Improving scheduling is not a trivial task, but there is scope for sharing experience and expertise to help Trusts work through the issues and processes involved., Many Trusts have found it challenging to implement Choose and Book in ways that are consistent with the principles of good waiting list management. But that’s not to say it can’t be done – there is just a need to reinforce success and to spread learning. Internal mechanisms like the IST and IMAS have a good track record in supporting places that struggle.
But no amount of good waiting list management can stop waiting times from going up if the backlog is growing relentlessly. So services with severe waiting time pressures need to agree future plans with their commissioners that ensure the waiting list will shrink rather than grow. Pressures vary from place to place, of course, but nationally the waiting list is not currently rising year-on-year so we are not in the position of fighting a relentlessly incoming tide.
If those ingredients can be put in place then one-year maximum waiting times are starting to look very achievable.
Better scheduling plus backlog clearance
Ideally we want to combine both approaches: better scheduling, and one-year backlog clearance. The next chart makes a start at putting these two approaches together.
Each “bubble” represents a single specialty at a single Trust. The size of the bubble shows the number of over-one-year waiters. Its position on the horizontal axis shows the sustainable maximum waiting time (without any backlog clearance). Its position on the vertical axis shows the clearance time for admitting all the over-one-year waiters (without improving scheduling). Different specialties are plotted in different colours, with surgical specialties as discs and medical specialties as circles.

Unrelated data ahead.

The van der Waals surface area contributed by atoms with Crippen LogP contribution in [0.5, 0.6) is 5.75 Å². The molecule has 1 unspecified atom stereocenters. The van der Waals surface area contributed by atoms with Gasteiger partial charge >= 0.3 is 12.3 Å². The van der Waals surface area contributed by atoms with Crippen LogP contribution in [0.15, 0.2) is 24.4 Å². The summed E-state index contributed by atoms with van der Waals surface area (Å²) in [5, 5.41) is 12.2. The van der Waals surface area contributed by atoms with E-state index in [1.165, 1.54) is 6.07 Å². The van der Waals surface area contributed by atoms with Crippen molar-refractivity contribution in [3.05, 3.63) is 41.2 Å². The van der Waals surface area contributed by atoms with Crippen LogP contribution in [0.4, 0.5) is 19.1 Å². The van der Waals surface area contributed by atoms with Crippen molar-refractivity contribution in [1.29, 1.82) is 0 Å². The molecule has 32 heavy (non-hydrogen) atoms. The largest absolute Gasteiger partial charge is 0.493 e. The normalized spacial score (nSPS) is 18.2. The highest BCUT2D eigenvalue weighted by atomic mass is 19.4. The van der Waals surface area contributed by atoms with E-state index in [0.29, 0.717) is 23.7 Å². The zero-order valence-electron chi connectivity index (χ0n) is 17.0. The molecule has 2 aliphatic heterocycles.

The first thing to notice is that most Trust-specialties with over-one-year waits could at least halve their maximum waiting times, if they improved their patient scheduling practices in line with the principles of good NHS waiting list management; most of the bubbles on the chart are to the left of the 26-week line.
Looking at the services with the greatest pressures, we can see that many of our biggest challenges in terms of backlog clearance (towards the top of the chart) could probably achieve a one-year maximum wait with better scheduling alone (the centre of their bubbles lie to the left of the 52-week line). Conversely, many services with high achievable waiting times (to the right of the chart) have relatively short clearance times (they are close to the bottom). This is excellent news, as it suggests there are relatively few services that could not be brought within a year with a combination of methods.
In fact there are only 11 Trust-specialties with one-year clearance times over 10 days and sustainable maximum waiting times over 1 year. The table below shows these 11 services. For each one, we have calculated the effect of applying both better scheduling and backlog clearance together: we worked out the size of waiting list needed to sustain a one-year maximum wait, and then worked out the clearance time needed to achieve that list size, on the (cautious) assumption that all patients need to be admitted. (In some cases, the reduction in list size is larger than just clearing the over-one-year waiters.) Here are the results:
|Specialty||Trust||Clearance time to one-year sustainable max wait (working days)|
|Gastroenterology||Wirral University Teaching Hospital NHS Foundation Trust||
|Gastroenterology||Croydon Health Services NHS Trust||
|Gastroenterology||Royal United Hospital Bath NHS Trust||
|Gastroenterology||East Sussex Healthcare NHS Trust||
|Other specialties||Wirral University Teaching Hospital NHS Foundation Trust||
|Neurosurgery||The Newcastle Upon Tyne Hospitals NHS Foundation Trust||
|Other specialties||St George’s Healthcare NHS Trust||
|Neurosurgery||St George’s Healthcare NHS Trust||